Farming is a tough job in and of itself. Being a beginner farmer and trying to farm animals rather than crops just adds to the toughness. However, with patience and some research even this tough job can become easier. So if you are looking at starting a farm or, more specifically, a chicken farm, we’ve put together some great information about the 10 best chickens to raise. Whether you are looking at chickens for egg laying or their meat, we have you covered.
The Egg Layers
Whenever someone mentions the word ‘chicken’ the first thing to come to mind for most people is eggs. Eggs are important when chicken farming for many reasons and most people who farm chickens do so for food. Want fresh eggs for breakfast everyday? If so, it is important that you have chickens who lay eggs regularly. Egg laying breeds are one of four categorical chicken breeds. The sole purpose of this breed is to lay eggs; seriously this is literally what the hens are bred for. There’s quite a few different breeds in this category, so we will go over the top ones.
Rhode Island Red is not only one of the most common egg laying breeds, it is also one of the best ones. Some of these hens have been known to start laying eggs around 16 weeks, but it is most common for them to begin laying between 18 and 20 weeks. When discussing egg output, the yearly average is the basis for how the best egg-laying breeds are determined. With that being said, the Rhode Island Red produces low-end 150 eggs a year and high-end 300 eggs a year. On average they lay five light brown/tan eggs a week. Their eggs are medium to large in size and increase in size yearly.
Leghorn is another amazing egg laying breed. Aside from their egg laying abilities, these hens can do something most hens can’t; fly! They are known to produce roughly 300 eggs a year and even lay during the winter months. Like the Rhode Island Red, they lay almost daily and their eggs are white in color and medium to large in size.
Plymouth Rock hens are what many farmers refer to as dual-purpose hens. They are farmed for both their eggs and meat. These hens lay large brown eggs roughly four times a week. They are good during the winter, like the Leghorn, and have a yearly production of around 200 eggs. While they handle being in a coop very well, they are better producers when they free-range.
Hamburg hens are one of the few who produce eggs sooner than most other breeds. This is because they mature faster than most. This is a positive for the farmer because this means they get earlier access to the daily eggs. Yes! These hens lay daily. The eggs are white and rather small, but are a guaranteed hit for breakfast.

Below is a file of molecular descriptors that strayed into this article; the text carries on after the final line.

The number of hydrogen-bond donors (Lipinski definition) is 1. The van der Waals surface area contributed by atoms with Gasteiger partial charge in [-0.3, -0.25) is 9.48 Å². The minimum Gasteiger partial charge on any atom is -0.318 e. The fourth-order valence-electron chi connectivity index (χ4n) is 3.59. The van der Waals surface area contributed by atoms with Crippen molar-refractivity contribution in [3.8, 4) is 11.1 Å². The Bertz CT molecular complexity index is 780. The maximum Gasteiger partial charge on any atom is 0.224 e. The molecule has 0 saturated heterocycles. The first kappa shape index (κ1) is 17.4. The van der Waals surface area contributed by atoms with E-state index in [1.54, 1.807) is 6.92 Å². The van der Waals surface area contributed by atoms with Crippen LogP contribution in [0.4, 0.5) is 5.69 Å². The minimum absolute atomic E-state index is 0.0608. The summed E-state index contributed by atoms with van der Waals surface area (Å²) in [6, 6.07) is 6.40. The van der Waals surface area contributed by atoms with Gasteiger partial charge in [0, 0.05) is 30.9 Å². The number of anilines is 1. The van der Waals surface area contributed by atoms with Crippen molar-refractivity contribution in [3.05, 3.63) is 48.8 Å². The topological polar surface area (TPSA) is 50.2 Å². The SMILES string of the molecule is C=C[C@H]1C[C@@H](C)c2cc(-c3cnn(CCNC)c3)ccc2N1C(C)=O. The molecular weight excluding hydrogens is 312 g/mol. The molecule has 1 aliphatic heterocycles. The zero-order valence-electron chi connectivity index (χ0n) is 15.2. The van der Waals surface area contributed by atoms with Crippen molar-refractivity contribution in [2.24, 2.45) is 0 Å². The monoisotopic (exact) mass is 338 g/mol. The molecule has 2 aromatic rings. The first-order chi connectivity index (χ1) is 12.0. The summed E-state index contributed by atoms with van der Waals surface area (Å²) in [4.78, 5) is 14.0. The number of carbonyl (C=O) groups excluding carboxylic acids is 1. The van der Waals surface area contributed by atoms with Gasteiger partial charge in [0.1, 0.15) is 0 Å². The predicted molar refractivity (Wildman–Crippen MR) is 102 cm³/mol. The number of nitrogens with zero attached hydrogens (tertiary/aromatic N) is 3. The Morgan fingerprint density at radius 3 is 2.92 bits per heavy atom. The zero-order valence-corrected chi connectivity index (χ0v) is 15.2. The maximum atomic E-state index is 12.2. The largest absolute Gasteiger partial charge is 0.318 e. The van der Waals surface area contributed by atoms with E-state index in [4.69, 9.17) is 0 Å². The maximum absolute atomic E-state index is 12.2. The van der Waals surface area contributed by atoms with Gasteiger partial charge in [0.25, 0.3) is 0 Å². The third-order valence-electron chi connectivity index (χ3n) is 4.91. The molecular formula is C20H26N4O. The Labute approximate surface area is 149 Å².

The Maran hen lays a very unique colored large egg. While other breeds lay light brown/tan or white eggs, these hens lay dark chocolate colored ones. They are considered one of the best egg laying breeds even though they only produce an estimated 150 eggs a year. This equals approximately three eggs a week. They are good during the winter and need to be watched a little more closely during the hotter months.
Cornish hens are the popular amongst meat breeds. More often than not the hens used for meat in the United States are actually a cross between the White Cornish and White Plymouth Rock breeds. While they do weigh around 8lbs, due to cross-breeding, these hens have quite a few health problems.
Like the Plymouth Rock breed, Wyandotte hens are dual-purpose. Primarily used for their meat, they usually weigh anywhere from 6.5 lbs when fully matured/grown. This breed is a favorite among farmers because they are not aggressive. However, they tend to be loud so country living would suit them best.
Buff Orpington is another popular breed of dual-purpose. If you are farming for meat this is a great option due to the males growing to be around 10 lbs. They also become ready for processing around the 22 week mark, which is a decent amount of time for chickens.
While the White Chantecler hens are dual-purpose, roosters are what a lot of farmers want. These particular roosters get up to 8.5 lbs in weight which means there’s a lot of meat. Both the hens and roosters are great with cold weather, which is a plus for farmers who have rigid winters.
Lastly, we have the Houdan chicken. This breed is considered to be a dual -purpose breed, however; it is known for its quality of meat. The roosters need several hens due to their excellent fertility. While the hens can sometimes be on the smaller side in regards to weight, roosters average about 8lbs.
While some chickens are better in confined areas or chicken coops, others need more of a free-range area. This is something to keep in mind when deciding which chickens to add to your farm. The great thing about chickens is the variety. While some farmers only want egg laying breeds, the best option if you are undecided or unsure would be to get a dual-purpose breed. There’s no way you can go wrong with the options of both eggs and meat.